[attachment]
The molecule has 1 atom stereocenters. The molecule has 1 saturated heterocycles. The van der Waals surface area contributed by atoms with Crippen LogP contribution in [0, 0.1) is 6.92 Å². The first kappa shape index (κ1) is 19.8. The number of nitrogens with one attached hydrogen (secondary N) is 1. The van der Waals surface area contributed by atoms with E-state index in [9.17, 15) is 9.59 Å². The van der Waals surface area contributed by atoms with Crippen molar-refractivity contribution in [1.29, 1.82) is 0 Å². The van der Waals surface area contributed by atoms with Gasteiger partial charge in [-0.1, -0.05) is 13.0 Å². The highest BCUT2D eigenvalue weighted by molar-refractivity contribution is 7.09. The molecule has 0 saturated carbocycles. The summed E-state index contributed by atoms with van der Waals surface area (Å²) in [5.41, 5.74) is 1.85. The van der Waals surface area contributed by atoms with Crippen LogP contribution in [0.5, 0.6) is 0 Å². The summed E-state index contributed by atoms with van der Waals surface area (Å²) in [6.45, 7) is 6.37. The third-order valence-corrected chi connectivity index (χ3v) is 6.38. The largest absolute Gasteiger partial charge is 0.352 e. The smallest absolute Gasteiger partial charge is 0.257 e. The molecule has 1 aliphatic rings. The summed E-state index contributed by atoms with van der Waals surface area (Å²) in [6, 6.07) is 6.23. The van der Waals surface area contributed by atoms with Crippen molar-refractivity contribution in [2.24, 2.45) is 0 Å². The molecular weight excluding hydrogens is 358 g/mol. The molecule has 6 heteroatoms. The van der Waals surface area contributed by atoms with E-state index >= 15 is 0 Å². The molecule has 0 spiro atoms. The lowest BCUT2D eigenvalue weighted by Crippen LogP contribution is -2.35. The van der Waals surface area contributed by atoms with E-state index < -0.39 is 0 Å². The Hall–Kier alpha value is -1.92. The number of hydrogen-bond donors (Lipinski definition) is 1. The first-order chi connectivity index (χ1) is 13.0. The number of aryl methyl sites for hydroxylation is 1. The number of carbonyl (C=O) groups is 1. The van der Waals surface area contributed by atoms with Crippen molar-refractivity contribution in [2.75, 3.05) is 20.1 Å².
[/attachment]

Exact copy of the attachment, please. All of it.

The molecule has 1 atom stereocenters. The molecule has 1 saturated heterocycles. The van der Waals surface area contributed by atoms with Crippen LogP contribution in [0, 0.1) is 6.92 Å². The first kappa shape index (κ1) is 19.8. The number of nitrogens with one attached hydrogen (secondary N) is 1. The van der Waals surface area contributed by atoms with E-state index in [9.17, 15) is 9.59 Å². The van der Waals surface area contributed by atoms with Crippen molar-refractivity contribution in [1.29, 1.82) is 0 Å². The van der Waals surface area contributed by atoms with Gasteiger partial charge in [-0.1, -0.05) is 13.0 Å². The highest BCUT2D eigenvalue weighted by molar-refractivity contribution is 7.09. The molecule has 0 saturated carbocycles. The summed E-state index contributed by atoms with van der Waals surface area (Å²) in [5.41, 5.74) is 1.85. The van der Waals surface area contributed by atoms with Crippen LogP contribution in [0.5, 0.6) is 0 Å². The summed E-state index contributed by atoms with van der Waals surface area (Å²) in [6.45, 7) is 6.37. The third-order valence-corrected chi connectivity index (χ3v) is 6.38. The largest absolute Gasteiger partial charge is 0.352 e. The smallest absolute Gasteiger partial charge is 0.257 e. The molecule has 1 aliphatic rings. The summed E-state index contributed by atoms with van der Waals surface area (Å²) in [6, 6.07) is 6.23. The van der Waals surface area contributed by atoms with Crippen molar-refractivity contribution in [2.24, 2.45) is 0 Å². The molecular weight excluding hydrogens is 358 g/mol. The molecule has 6 heteroatoms. The van der Waals surface area contributed by atoms with E-state index >= 15 is 0 Å². The molecule has 0 spiro atoms. The lowest BCUT2D eigenvalue weighted by Crippen LogP contribution is -2.35. The van der Waals surface area contributed by atoms with E-state index < -0.39 is 0 Å². The Hall–Kier alpha value is -1.92. The number of hydrogen-bond donors (Lipinski definition) is 1. The first-order chi connectivity index (χ1) is 13.0. The number of aryl methyl sites for hydroxylation is 1. The number of carbonyl (C=O) groups is 1. The van der Waals surface area contributed by atoms with Crippen molar-refractivity contribution in [2.75, 3.05) is 20.1 Å².